For example, firewood, earthen pots etc. show a rural setting and may also indicate that the play is set in past. Everything cannot be expressed in words because then  the play will be much too lengthy, boring and unintelligent.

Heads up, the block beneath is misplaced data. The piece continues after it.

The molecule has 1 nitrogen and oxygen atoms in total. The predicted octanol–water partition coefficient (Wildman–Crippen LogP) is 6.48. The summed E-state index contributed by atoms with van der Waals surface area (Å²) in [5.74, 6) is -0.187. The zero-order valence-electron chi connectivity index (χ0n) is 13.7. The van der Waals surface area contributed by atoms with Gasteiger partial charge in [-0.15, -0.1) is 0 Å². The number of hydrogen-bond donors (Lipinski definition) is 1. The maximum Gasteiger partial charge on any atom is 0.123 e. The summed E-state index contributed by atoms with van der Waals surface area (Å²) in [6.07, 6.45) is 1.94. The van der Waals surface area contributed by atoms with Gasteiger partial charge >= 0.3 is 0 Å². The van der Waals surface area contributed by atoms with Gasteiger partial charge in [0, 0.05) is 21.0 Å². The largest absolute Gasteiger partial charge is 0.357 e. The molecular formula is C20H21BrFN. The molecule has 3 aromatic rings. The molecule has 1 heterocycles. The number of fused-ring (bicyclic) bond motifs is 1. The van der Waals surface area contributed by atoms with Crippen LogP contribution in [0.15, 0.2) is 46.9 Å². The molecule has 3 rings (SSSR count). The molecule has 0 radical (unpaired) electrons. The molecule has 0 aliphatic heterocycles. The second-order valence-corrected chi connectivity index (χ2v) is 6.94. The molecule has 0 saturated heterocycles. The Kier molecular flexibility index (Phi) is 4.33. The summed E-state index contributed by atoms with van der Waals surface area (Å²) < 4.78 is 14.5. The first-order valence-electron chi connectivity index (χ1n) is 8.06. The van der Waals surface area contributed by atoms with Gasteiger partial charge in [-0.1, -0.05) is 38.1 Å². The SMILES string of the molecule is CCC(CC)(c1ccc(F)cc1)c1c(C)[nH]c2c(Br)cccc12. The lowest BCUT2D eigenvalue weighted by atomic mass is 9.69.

Here are some more pictures from the play Chandalika. To give you some context of the play, it was written by the legendary Rabindranath Tagore and it is the tale of Prakriti, an untouchable girl forced to live on the periphery of society as ‘chandalika’. No one want to play with her, people keep distance from her but at times interact with her for their personal benefits. The play is based on a story from a Buddhist text. Play starts with some dialogs by Usha Ganguli where she describes the situation of her region without water and how people are crying for water. Usha is playing main role in this play. She has a daughter and both of them are treated badly by higher society. At the same time, she helps the local kingdom by helping in various problems like water scarcity. Setting and expressions are two powerful tools used to assist dialogs and action in drama for conveying important information to the viewers. Through these tools a lot can be shown without actually being said. For example, firewood, earthen pots etc. show a rural setting and may also indicate that the play is set in past. Everything cannot be expressed in words because then  the play will be much too lengthy, boring and unintelligent.Interactions between characters, their expressions and their actions often hide a subtext that is very interesting to unearth. For example, in this scene, can you make out what the character is feeling of thinking without actually knowing what is going on? One can easily assume that the character is not unhappy and may even be pleased about things. I can also see a hint of dreaminess in the eyes and may be lost in thoughts about her beloved. But then that is my interpretation and how close it is to the actual emotions being portrayed by the character depends upon the character's acting skills and my ability to read expressions. The expressions here are more of defiance and questioning. But then again that is my interpretation and I can be wrong. Another thing you'd want to note is the attire and the make-up. All efforts are made to keep them true to the situation, the period, and the story. For example, here the dhotis and the lathis indicate that the setting is rural and the expressions of various characters indicate their emotions. For example, the person who is chained is reluctant to go where he is being led and the person in the red dhoti seems to be pleased with himself and takes pleasure in the predicament the chained person is in. Flowers, dances, audience, claps indicate celebrations of either a festival or an event. Some people are wearing garlands and this may indicate their special place in the society. Graceful dance moves and melodious singing are all often a part of dramas and I am amazed by the number of talents most of the stage artists hide within themselves. Almost all of them sing well and dance well along with obviously acting well. One-on-one interactions are some of the most interesting interactions in a play. They reveal more about a character and her relationships with other characters than any other interaction in a play. These are usually more difficult to carry out because the audience is focussed upon the characters involved. These are more challenging for the actors than for the directors.Multiple characters interactions are more challenging for the playwriter and for the director because it requires exceptional skills to craft such scenes. Colors and body languages tell stories of themselves. The next time you go to watch a play, try to keep an eye on these things and you will be amazed at what you will discover.Presence of objects such as cages can be symbolism that you had never suspected. If you observe these things, you will add layers to your play-watching experience. For example, here it is clear that the woman in the centre is someone who has power over the other two. The cage represents imprisonment or curtailment of freedom. The attire of this woman indicates affluence and her demeaner indicates power and even royalty. Is there anything else you can make out? Feel free to leave a comment if you can. The body language of the characters here indicates a mother-daughter relationship. And the leaves and the leaves indicate some sort of a ritual or religious practice. The clothes of these two characters are much simpler. The characters are not affluent but aren't poor either. Let me know if you can read more into these pictures. I would love to know. Please feel free to leave a comment.